The Labor Movement in History

Categories: BusinessHistoryLabor

Throughout its history, the labor movement has empowered the working men and women of the United States by uplifting the American standard of living. It has organized, unified and educated workers everywhere creating equal opportunities for employment while eliminating unfair labor practices like discrimination. Such movement successfully struggled for legislations that give rights and job security to the workers of America, improve their working conditions, negotiate for better pay and fringe benefits through the Collective Bargaining Agreement, and provide grievance and arbitration procedures in settling labor disputes.

Today millions of workers have joined various labor movements that are now widespread across the country. As a result of this empowerment, the movement has become a stabilizing force in the national progress and a bulwark of social equality. It has strengthened the country’s economy making America an economic superpower.

With motivated employees, many companies are experiencing greater efficiency where workers demonstrate creativity and innovation. As a member of a labor movement, a worker can voice out how he/she can improve production demonstrating more commitment to boost quality output.

Because of globalization, the labor movement continually encourages employers to invest in long-term productivity to sustain economic growth at the same time infuse capital in technology for improved productivity in order to become competitive in the world market.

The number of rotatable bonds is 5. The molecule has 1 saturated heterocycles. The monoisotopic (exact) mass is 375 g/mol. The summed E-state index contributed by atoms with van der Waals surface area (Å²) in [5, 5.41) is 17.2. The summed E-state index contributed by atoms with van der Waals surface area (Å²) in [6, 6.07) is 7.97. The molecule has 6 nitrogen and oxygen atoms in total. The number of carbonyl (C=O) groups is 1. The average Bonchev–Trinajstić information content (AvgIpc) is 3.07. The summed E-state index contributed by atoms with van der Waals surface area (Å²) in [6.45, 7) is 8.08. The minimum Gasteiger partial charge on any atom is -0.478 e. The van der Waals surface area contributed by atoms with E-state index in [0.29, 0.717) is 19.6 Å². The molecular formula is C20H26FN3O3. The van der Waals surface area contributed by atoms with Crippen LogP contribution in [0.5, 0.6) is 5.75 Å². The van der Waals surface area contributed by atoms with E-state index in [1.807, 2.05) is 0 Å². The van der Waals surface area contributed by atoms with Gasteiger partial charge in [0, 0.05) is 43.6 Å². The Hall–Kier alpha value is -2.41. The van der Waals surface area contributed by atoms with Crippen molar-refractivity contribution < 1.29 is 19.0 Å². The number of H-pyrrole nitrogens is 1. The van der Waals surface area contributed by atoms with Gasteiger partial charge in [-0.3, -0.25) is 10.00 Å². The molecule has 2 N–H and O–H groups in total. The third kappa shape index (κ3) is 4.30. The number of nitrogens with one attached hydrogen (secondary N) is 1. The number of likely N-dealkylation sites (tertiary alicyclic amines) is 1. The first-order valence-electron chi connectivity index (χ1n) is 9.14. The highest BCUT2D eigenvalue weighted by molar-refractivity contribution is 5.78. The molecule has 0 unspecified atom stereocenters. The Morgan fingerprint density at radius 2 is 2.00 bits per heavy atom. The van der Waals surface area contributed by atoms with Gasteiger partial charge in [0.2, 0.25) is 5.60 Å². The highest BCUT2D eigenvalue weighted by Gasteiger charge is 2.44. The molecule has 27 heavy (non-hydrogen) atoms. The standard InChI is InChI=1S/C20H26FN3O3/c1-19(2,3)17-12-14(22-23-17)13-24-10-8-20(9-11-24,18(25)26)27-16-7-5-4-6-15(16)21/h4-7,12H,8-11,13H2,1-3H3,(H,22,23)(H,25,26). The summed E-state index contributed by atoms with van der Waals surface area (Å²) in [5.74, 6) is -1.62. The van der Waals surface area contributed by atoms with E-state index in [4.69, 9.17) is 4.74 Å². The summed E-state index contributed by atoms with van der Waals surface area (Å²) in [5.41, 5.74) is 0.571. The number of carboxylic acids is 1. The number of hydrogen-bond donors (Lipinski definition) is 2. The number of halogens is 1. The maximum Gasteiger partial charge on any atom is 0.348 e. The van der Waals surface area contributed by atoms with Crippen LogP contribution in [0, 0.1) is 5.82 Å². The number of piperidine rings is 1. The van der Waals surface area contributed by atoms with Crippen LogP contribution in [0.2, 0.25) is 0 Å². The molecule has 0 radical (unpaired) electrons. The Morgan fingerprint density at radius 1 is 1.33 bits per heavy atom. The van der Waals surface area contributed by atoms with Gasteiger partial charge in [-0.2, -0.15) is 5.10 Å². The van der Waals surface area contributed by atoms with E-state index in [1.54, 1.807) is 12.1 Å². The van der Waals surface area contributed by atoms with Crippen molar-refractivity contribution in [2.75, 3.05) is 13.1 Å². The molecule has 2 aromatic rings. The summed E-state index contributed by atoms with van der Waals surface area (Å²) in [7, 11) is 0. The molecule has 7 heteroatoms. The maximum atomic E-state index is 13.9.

Working towards this direction, companies have initiated trainings and seminars to maintain highly skilled workforce to give the U.S. an advantage in the world economy. Finally, the labor movement promotes a cycle of growth that benefits not only the individual worker but the whole country with its power to influence economic as well as political strategies.

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It has contributed to the evolutionary progress of the American democratic society.

References

  1. Hoyt N. Wheeler, H. N. (2002). The Future of the American Labor Movement. Cambridge University Press. Cambridge, England. ISBN-10: 0521815339
  2. Labor Research Association (2001). The U.S. Labor Movement and Its Achievements: An Analysis. Retrieved January 11, 2006, from http://www.laborresearch.org/story2.php/46

Cite this page

The Labor Movement in History. (2017, Mar 31). Retrieved from http://studymoose.com/the-labor-movement-in-history-essay

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